Adam Driver, Matt Damon to star in film adaption of Calvin alumnus book


The Crown Publishing Group

The author of the Last Duel graduated from Calvin in 1979.

You may not have heard about “The Last Duel” yet, but you certainly will. Directed by Ridley Scott of “Blade Runner” and “The Martian” fame, the film stars Matt Damon and Adam Driver as two Frenchmen who fight to the death in the country’s final trial by combat.

What you might not realize, however, is that the film is based on a book, “The Last Duel: A True Story of Trial by Combat in Medieval France,” by Calvin alumnus Eric Jager.

Jager graduated from Calvin in 1979 with a B.A. in English and teaches medieval literature at UCLA. After publishing two scholarly books, Jager turned his attention toward more general audiences, seeking to write a book that would appeal to people outside of academia. 

His subject: the compelling true story of a trial by combat in 14th century France.

The trial in question was sparked by noblewoman Marguerite de Carrouges’ accusation of rape against Jacques Le Gris, a squire. After an initial verdict was called in Le Gris’ favor, Marguerite’s husband Sir Jean de Carrouges called for a trial by combat to fight for her honor. Although Carrouges won the duel, “proving” Le Gris’ guilt, many historians have claimed Marguerite’s accusation was a case of mistaken identity. 

After reading primary sources from the time, Jager began to doubt this traditional historical view. This was part of what prompted him to write the book. “I found her account very credible,” said Jager, “… I thought historians hadn’t given Marguerite a full and fair hearing, and I wanted to correct the balance.”

With a book so entrenched in historical details and complex legal proceedings, one might think the hardest part of writing it would be the research. Although this aspect took time, Jager said the bigger challenge was framing it all within a vivid narrative with compelling characters, plot, and setting. He had plenty of experience carefully mulling over sources, garnered over years of academic work, but he had never written something for a more general audience. 

“The story had been fossilized over the centuries in many layers of French and Latin,” Jager explained, “the hard part was bringing it back to life for today’s reader, who might know little to nothing of the Middle Ages.”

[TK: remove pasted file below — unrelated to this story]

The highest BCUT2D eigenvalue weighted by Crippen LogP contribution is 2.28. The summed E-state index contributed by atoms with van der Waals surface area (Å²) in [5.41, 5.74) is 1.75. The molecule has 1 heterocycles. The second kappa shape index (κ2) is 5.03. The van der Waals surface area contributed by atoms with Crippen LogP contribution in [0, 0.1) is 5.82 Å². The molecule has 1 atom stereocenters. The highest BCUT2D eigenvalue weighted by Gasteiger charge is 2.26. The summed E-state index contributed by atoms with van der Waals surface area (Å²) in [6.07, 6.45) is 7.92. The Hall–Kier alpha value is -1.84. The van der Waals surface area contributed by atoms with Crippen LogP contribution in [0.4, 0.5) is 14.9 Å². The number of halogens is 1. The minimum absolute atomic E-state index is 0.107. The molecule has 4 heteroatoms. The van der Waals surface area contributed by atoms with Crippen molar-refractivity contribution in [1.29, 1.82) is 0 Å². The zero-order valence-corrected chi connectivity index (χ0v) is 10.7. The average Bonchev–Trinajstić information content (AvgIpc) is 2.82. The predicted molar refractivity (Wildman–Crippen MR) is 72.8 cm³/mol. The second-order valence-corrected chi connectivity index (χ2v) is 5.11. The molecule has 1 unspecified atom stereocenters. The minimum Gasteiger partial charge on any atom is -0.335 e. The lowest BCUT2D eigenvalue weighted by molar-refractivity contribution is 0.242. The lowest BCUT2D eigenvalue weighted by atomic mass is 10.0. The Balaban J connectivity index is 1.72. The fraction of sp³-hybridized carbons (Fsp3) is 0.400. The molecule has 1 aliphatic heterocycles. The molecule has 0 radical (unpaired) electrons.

Since its release in 2004, the book has been optioned by several directors, including Martin Scorsese. Ridley Scott’s adaptation was announced in 2019, and Jager served as a script consultant for the project. Jager spoke with screenwriters Matt Damon and Ben Affleck over lunch, and they shared with him their general story outline. 

“I was thrilled by the echoes of Kurosawa’s classic film ‘Rashomon,’ which had also inspired my book,” said Jager. 

Although he did not serve as a screenwriter on the film, Jager did suggest tweaks to the dialogue and overarching story. “I urged the writers to replace the Latinate word ‘district’ with an English word of Norman origin, ‘domain,’ a more feudal and authentic term,” Jager explained, “People will hardly notice the word in the film … but subconsciously that word will affect them differently.”

When asked what his favorite part of writing the book was, Jager spoke of his trip to France near the end of his writing process. Jager and his wife, Peg, spent a month in Paris exploring the real-world locations in which his story took place, as well as reading through archival documents. A few years earlier, the two had taken a trip to Normandy and walked through the very town where the crime took place. The trip gave Jager a better feel for the environment in which his book took place. 

“Waking up early, still jet-lagged, and slipping on a warm coat to step outside and watch the sun rise over a cold and misty landscape, I could easily imagine that I had stepped back in time some six centuries.” 

That wasn’t the only thing Jager did in his pursuit of authenticity; he also took fencing lessons to get a feel for the dynamics of sword fighting.

Following the success of “The Last Duel,” Jager has continued to write “true crime” historical novels. His 2014 release “Blood Royal: A True Tale of Crime and Detection in Medieval Paris” follows the murder of Louis I, Duke of Orléans, as investigated by Guillaume de Tignonville, proclaimed as ‘one of history’s first detectives.’ 

His current project, “Duke John’s Skull: The Murder that Made the Hundred Years’ War,” will be about the titular French lord whose 1419 assassination enabled the conquering of France by Henry V. The book will cover the details of the murder, its effects on France and the controversies that followed.

“The Last Duel: A True Story of Trial by Combat in Medieval France” is available at independent bookstores and local libraries around the country.

Ridley Scott’s film adaptation is slated for release October 15, 2021.